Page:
NEWARK, NJ — July 13, 2020 — With coronavirus cases around the country rising and some states slowing the pace of reopening their economies, there are those calling for additional stimulus payments, as well as extending the CARES Act protections. Perhaps a different approach needs to be taken. With a vaccine long off in the future, it is becoming abundantly clear that we will need to learn to live with the virus. The costs of lockdowns are astronomical. The political left that insists that the Federal government spend more, also believes that more money can be printed up.
Let’s begin with the premise that the economy should be reopened. Let’s also assume that most people who are infected will recover, or at least that is what the current science says. It is ultimately the most vulnerable that need to be protected, and steps should be taken to do that. Then, how do we do that in the labor market?
We can further assume that many workers over 60 may simply be afraid to go back to work and in a free market that should be their choice. Unfortunately, it is also the case that we can expect to see quite a bit of age discrimination in the future, whereby employers may be hesitant to hire workers over a certain age out of fear that they could get sick and that the resultant absenteeism will only undermine productivity.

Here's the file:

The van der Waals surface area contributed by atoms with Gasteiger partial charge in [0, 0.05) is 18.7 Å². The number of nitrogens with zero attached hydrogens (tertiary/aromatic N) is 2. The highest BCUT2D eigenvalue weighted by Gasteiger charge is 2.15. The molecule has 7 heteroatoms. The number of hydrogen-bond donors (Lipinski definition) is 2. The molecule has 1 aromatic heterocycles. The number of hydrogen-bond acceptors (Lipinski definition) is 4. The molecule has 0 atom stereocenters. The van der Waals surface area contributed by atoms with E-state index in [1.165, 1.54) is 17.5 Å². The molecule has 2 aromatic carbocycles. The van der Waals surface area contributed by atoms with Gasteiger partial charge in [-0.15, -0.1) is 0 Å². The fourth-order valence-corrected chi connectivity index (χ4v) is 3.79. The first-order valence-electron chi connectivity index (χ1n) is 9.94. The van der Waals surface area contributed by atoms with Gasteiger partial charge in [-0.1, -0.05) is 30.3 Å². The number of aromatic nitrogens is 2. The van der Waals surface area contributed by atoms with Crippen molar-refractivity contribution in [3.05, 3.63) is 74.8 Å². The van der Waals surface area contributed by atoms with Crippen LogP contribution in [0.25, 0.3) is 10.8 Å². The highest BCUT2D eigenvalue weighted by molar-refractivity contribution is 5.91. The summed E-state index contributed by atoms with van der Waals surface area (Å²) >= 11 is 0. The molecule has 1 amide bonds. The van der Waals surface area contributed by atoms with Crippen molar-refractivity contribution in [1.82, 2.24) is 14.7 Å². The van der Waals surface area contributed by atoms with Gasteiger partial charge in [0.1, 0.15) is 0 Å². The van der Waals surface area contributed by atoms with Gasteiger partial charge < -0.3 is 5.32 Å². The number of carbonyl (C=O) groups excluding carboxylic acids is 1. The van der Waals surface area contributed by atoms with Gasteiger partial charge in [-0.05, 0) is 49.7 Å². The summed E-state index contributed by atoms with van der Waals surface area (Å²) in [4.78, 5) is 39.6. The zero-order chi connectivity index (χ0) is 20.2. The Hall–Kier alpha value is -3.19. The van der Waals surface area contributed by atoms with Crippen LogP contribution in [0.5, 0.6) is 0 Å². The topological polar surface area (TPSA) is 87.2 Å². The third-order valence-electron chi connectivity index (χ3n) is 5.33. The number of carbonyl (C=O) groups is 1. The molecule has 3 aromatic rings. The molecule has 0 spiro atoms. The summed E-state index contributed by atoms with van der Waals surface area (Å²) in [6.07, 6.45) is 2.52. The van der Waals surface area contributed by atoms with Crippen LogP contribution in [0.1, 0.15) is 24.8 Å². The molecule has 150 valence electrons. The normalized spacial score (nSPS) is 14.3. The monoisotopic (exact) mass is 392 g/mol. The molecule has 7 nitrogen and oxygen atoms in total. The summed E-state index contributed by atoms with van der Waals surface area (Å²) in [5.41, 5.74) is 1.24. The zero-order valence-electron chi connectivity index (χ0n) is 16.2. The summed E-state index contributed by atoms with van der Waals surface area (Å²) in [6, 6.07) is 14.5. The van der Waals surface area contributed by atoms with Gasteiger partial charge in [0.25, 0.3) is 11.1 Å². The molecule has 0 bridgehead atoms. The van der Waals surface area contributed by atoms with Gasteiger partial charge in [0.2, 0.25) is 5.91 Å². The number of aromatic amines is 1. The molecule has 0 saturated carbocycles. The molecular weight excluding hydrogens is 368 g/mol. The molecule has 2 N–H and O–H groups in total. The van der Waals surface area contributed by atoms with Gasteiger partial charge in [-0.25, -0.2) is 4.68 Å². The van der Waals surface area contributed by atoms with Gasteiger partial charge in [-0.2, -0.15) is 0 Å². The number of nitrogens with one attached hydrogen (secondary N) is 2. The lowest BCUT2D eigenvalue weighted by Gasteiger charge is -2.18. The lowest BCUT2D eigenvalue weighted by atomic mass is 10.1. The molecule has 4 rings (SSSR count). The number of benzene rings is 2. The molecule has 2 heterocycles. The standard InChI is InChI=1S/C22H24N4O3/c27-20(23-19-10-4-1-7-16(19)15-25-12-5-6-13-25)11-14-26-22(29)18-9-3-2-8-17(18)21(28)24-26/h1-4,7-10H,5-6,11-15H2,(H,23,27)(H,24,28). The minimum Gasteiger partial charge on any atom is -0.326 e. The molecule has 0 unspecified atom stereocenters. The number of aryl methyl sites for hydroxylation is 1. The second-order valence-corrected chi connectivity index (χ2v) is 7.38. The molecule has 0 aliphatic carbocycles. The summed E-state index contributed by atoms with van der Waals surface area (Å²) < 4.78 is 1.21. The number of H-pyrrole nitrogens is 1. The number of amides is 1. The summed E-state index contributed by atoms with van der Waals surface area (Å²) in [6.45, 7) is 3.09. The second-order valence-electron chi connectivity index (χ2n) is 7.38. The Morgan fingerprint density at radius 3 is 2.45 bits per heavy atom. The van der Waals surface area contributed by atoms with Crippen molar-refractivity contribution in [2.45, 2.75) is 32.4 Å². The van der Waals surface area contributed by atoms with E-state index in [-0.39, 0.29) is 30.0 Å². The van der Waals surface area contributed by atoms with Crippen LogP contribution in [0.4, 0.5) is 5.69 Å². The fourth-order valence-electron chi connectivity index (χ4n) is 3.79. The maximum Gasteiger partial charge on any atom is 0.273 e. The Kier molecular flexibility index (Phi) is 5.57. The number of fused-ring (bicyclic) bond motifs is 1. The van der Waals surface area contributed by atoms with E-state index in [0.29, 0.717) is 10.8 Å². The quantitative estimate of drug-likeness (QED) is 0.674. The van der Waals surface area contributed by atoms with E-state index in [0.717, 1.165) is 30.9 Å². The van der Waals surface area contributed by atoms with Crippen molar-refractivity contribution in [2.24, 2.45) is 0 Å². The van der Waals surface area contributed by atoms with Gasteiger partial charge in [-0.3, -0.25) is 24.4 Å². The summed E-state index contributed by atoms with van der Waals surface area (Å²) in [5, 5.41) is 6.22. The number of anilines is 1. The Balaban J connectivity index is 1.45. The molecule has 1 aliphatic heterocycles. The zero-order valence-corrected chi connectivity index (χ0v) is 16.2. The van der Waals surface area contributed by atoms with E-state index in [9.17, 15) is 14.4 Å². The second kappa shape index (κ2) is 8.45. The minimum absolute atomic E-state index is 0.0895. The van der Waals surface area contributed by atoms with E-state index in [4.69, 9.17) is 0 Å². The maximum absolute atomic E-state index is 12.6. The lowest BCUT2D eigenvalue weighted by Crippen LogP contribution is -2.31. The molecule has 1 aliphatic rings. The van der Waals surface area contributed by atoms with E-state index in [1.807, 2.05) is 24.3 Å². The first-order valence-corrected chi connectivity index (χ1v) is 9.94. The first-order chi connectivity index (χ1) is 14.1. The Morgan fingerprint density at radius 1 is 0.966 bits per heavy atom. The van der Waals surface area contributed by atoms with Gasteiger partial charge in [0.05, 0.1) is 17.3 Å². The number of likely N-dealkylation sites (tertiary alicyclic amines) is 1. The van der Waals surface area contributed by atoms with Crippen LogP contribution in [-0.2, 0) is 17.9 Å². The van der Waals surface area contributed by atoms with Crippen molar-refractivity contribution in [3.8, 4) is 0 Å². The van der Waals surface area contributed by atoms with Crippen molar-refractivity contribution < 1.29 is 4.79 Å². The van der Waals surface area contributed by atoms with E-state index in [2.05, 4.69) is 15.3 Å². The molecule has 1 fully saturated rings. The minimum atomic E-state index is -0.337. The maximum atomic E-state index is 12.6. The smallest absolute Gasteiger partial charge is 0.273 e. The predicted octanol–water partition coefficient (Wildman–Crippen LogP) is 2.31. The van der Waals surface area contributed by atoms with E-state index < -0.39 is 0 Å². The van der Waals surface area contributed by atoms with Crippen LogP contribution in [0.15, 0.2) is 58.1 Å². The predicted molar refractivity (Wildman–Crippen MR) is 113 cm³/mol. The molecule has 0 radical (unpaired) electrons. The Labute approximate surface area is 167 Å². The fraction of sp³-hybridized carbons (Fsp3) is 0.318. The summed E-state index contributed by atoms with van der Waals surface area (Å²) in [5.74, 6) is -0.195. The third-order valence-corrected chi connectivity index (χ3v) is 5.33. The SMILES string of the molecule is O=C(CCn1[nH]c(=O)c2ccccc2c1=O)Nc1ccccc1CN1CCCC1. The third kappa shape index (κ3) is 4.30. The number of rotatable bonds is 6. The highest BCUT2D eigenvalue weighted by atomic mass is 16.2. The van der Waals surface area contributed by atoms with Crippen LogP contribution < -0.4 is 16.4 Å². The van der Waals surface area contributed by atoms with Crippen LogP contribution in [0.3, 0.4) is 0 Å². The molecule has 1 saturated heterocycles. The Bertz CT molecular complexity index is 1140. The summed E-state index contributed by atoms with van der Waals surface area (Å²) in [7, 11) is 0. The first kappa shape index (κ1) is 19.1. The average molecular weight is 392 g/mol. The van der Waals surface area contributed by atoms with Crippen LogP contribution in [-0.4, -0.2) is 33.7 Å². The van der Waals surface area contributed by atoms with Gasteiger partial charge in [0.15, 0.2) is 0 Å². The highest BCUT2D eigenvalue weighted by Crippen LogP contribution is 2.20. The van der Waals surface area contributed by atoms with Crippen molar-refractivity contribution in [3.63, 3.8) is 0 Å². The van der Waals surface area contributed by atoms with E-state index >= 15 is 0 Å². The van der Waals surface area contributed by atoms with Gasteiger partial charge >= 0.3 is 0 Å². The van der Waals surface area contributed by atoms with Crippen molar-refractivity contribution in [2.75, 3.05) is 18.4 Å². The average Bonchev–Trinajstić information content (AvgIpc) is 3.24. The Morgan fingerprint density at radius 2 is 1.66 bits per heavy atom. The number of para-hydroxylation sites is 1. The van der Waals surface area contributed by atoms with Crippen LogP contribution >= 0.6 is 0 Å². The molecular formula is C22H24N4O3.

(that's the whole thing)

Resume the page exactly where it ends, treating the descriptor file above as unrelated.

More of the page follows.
Nothing here should be misconstrued to justify age discrimination; rather it is a reality that we can expect. Thereforre, it might make better sense to lower the age for the receipt of full Social Security and Medicare to 60. One who is 59 and a half can already tap into his/her retirement savings without penalty, but can’t even get partial benefits from Social Security until the age of 62. Because workers can’t get full benefits until 67, they may feel compelled to work in an environment where they are at greater risk.
Of course, those who can continue to work remotely will see no need to retire. But those who don’t have that luxury, should have the option and still be entitled to full benefits. Ideally, we might use this crisis as an opportunity to establish a universal basic income (UBI) that would be set at a level that would replace Social Security, Unemployment Insurance, and other social supports. Although the idea has come up again in recent months, that is incredibly expensive, and policy in the U.S. is made incrementally.